Does anyone want to test my new build?
I've modified a few things in ACwifidude's build.
kmod-ovpn-dco package and others are enabled.
Does anyone want to test my new build?
I will be much obliged to give your build a try. Thanks for all you do.
Hello, not sure it's the right place to ask that, sorry in advance if it's not the case
I have 2 R7800 running NSS enabled builds from @ACwifidude , based on 22.03 stable (2 different snapshots at different dates).
I'd like to play a little bit with mdadm tool and RAID stuff but can't install anything due to kernel dependency missing for the raid kernel modules that opkg wants to install. I'm a little bit puzzled on how I should proceed to get and install the right packages versions.
Should I configure opkg to use another packages repository?
Should I use another build based on master or 23.05?
The modules you need are gone. Once a rebase including a kernel bump was done they disappeared for good.
Besides not sure if @ACwifidude builds the raid modules.
You will need to build your own image.
You could also try any of the builds I have posted on this thread (usually long posts, sorry). The modules you need should be in their repos. You should be able to sysupgrade to any of those builds keeping your configuration and then either manually copy packages in and install, or better yet point opkg to GitHub (details on my posts) to have it install what you need.
thankds @apccv for the reply. You're confirming what I was thinking, I couldn't retrieve modules versions corresponding to my image as it's a snapshot and modules versions in that repository evolve in time.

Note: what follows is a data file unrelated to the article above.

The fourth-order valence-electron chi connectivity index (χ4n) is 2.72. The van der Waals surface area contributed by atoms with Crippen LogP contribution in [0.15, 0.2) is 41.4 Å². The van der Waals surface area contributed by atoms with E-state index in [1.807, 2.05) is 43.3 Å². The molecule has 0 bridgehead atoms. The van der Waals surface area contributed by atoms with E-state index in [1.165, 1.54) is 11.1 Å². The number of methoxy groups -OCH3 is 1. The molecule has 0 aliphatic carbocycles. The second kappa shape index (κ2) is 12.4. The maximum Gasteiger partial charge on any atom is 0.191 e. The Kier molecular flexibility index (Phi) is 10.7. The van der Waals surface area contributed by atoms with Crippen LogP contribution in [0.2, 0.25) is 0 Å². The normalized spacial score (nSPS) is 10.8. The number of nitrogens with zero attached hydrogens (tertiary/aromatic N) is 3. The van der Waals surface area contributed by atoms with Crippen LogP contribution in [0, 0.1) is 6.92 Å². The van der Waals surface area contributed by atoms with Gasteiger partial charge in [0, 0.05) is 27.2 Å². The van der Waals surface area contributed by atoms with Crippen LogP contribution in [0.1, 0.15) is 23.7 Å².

I already checked @ACwifidude packages repository and raid modules are not present.
So the solution would be to rebuild my own NSS enabled image, based on a stable release of OpenWRT in order to maintain the availability of modules in time, which is somehow what you did if I understand well.
edit: and anyway, thanks for the length of your posts, there are valuable info there.
Unless you've hacked in openVPN 2.6x, doesn't your build have 2.5x, which doesn't support DCO?
In case anyone wants to try it out... here is the 23.05.0-rc2 "as close to vanilla as possible with NSS support" build.
Images for all supported devices in the
Feel free to check the commit history on this or any of the previous repos. It is usually clear from it which commits need to be cherry-picked to add NSS to the vanilla image.
config.nss has the basic ipq806x build conf plus 9 lines to add NSS support. Same packages as the vanilla build. Everything else you might need is available in repo. If there is interest I can post the ImageBuilder online and add a link here.
Similar to previous builds:
genericimages are built. All modules are built.
- Key for package signature verification is in
opkg-keyfolder and can be copied to
/etc/opkg/keysdirectory after flash to use this repo for packages.
/etc/opkg/distfeeds.confcan be updated after flash to point to this repo for packages. Replace
https://raw.githubusercontent.com/APCCV/OpenWRT-23.05.0-rc2-NSS/v23.05.0-rc2/bin/targets/ipq806x/generic/packages/. Should look like this:
#src/gz openwrt_core https://downloads.openwrt.org/releases/23.05.0-rc2/targets/ipq806x/generic/packages src/gz openwrt_core https://raw.githubusercontent.com/APCCV/OpenWRT-23.05.0-rc2-NSS/v23.05.0-rc2/bin/targets/ipq806x/generic/packages src/gz openwrt_base https://downloads.openwrt.org/releases/23.05.0-rc2/packages/arm_cortex-a15_neon-vfpv4/base src/gz openwrt_luci https://downloads.openwrt.org/releases/23.05.0-rc2/packages/arm_cortex-a15_neon-vfpv4/luci src/gz openwrt_packages https://downloads.openwrt.org/releases/23.05.0-rc2/packages/arm_cortex-a15_neon-vfpv4/packages src/gz openwrt_routing https://downloads.openwrt.org/releases/23.05.0-rc2/packages/arm_cortex-a15_neon-vfpv4/routing src/gz openwrt_telephony https://downloads.openwrt.org/releases/23.05.0-rc2/packages/arm_cortex-a15_neon-vfpv4/telephony #src/gz openwrt_nss https://downloads.openwrt.org/releases/23.05.0-rc2/packages/arm_cortex-a15_neon-vfpv4/nss
In all it's glory:
BusyBox v1.36.1 (2023-06-26 11:20:39 UTC) built-in shell (ash) _______ ________ __ | |.-----.-----.-----.| | | |.----.| |_ | - || _ | -__| || | | || _|| _| |_______|| __|_____|__|__||________||__| |____| |__| W I R E L E S S F R E E D O M ----------------------------------------------------- OpenWrt 23.05.0-rc2, r23228-cd17d8df2a -----------------------------------------------------